Transition to oral antimicrobials should occur in hospitalized patients who are clinically stable, able to tolerate oral antimicrobials, and have a normally functioning gastrointestinal tract.
Despite the morbidity and mortality associated with CAP, it is a highly preventable disease with administration of appropriate vaccinations. The inactivated influenza vaccine is recommended for all persons >50 years old, those who are in close contact with high-risk individuals or at risk themselves for influenza-related complications or heath care workers. The activated intra-nasal vaccine may be used in patients 5 to 49 years of age who are immuncompetent. The pneumoccocal polysaccharide vaccine is recommended to all patients >65 years old or those with high-risk diseases such as those with pulmonary disorders.7,12
In order to prevent future pneumonia events, these vaccinations can even be performed prior to hospital discharge in those patients who were hospitalized. Proper hand hygiene and the use of personal protective equipment are also essential elements to prevent the spread of these diseases.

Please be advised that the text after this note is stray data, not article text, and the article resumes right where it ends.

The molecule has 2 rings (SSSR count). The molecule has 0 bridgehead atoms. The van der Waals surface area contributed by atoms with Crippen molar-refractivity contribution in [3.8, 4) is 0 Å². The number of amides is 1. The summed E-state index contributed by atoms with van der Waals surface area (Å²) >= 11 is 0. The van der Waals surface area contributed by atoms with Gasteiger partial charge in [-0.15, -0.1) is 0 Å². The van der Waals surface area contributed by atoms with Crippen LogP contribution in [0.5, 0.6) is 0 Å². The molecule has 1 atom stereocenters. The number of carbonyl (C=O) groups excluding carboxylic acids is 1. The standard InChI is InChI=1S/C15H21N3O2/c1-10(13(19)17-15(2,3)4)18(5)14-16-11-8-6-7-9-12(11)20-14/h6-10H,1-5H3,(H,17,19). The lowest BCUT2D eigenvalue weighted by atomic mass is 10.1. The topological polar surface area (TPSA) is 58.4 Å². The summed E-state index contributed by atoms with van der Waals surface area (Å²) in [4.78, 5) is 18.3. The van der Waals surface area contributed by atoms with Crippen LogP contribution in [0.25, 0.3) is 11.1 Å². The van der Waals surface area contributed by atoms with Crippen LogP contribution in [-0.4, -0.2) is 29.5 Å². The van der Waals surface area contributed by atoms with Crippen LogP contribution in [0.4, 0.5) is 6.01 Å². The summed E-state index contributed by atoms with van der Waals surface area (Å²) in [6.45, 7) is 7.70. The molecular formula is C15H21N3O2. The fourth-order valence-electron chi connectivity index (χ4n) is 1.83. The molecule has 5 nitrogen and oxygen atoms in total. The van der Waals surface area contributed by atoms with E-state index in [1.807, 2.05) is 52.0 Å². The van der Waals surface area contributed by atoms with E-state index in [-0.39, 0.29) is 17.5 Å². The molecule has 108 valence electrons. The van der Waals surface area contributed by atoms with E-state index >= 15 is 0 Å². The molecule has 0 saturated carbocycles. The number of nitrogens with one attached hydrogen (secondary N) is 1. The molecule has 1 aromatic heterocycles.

Role of the Pharmacist
Pharmacists play a vital role in both the prevention of CAP with administration of vaccines and in the treatment of CAP. Hospital pharmacists may also be involved in ensuring that patients are receiving appropriate and prompt antimicrobials, optimally while still in the emergency department.
CAP is a preventable yet treatable disease. Choice of antimicrobial therapy will be determined by severity of illness as calculated by the PSI or CURB-65 score, location of treatment (inpatient vs outpatient), bacterial vs viral pathogens, and other comorbidities that may alter the choice of antimicrobial.
Leigh Anne Hylton Gravatt, PharmD, BCPS, is an assistant professor of pharmacotherapy and outcomes sciences at Virginia Commonwealth University School of Pharmacy. She also practices as an internal medicine clinical pharmacy specialist at VCUHS Medical Center.
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Hyde TB, Gay K, Stephens DS, et al. Macrolide resistance among invasive Streptococcus pneumoniae isolates. JAMA. 2001;286:1857-1862.
Harper SA, Bradley JS, Englund JA, et al. Seasonal influenza in adults and children—diagnosis, treatment, chemoprophylaxis, and institutional outbreak management: clinical practice guidelines of the Infectious Diseases Society of America. Clin Infect Dis. 2009;48:1003-1032.
Viasus D, Paño-Pardo JR , Pachón J. Timing of oseltamivir administration and outcomes in hospitalized adults with pandemic 2009 influenza A(H1N1) virus infection. Chest. 2011;140(4):1025-1032.